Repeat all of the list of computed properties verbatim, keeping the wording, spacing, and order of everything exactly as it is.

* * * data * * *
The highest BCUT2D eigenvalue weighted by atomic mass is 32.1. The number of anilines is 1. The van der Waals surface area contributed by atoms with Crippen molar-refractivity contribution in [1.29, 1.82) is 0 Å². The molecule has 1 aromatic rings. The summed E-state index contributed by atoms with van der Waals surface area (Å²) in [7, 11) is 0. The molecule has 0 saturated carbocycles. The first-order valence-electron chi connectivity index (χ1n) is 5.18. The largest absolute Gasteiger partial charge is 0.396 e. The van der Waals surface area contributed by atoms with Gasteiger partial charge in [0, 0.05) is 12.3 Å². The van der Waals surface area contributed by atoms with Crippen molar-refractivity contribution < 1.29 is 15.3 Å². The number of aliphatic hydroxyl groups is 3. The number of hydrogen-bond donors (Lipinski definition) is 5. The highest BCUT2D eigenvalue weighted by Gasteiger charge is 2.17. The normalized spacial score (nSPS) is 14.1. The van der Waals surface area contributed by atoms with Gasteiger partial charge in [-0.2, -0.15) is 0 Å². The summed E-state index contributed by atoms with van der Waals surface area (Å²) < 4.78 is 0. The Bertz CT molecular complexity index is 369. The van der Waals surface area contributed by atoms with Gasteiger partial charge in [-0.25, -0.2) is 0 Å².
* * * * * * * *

The highest BCUT2D eigenvalue weighted by atomic mass is 32.1. The number of anilines is 1. The van der Waals surface area contributed by atoms with Crippen molar-refractivity contribution in [1.29, 1.82) is 0 Å². The molecule has 1 aromatic rings. The summed E-state index contributed by atoms with van der Waals surface area (Å²) in [7, 11) is 0. The molecule has 0 saturated carbocycles. The first-order valence-electron chi connectivity index (χ1n) is 5.18. The largest absolute Gasteiger partial charge is 0.396 e. The van der Waals surface area contributed by atoms with Gasteiger partial charge in [0, 0.05) is 12.3 Å². The van der Waals surface area contributed by atoms with Crippen molar-refractivity contribution < 1.29 is 15.3 Å². The number of aliphatic hydroxyl groups is 3. The number of hydrogen-bond donors (Lipinski definition) is 5. The highest BCUT2D eigenvalue weighted by Gasteiger charge is 2.17. The normalized spacial score (nSPS) is 14.1. The van der Waals surface area contributed by atoms with Gasteiger partial charge in [-0.2, -0.15) is 0 Å². The summed E-state index contributed by atoms with van der Waals surface area (Å²) < 4.78 is 0. The Bertz CT molecular complexity index is 369. The van der Waals surface area contributed by atoms with Gasteiger partial charge in [-0.25, -0.2) is 0 Å².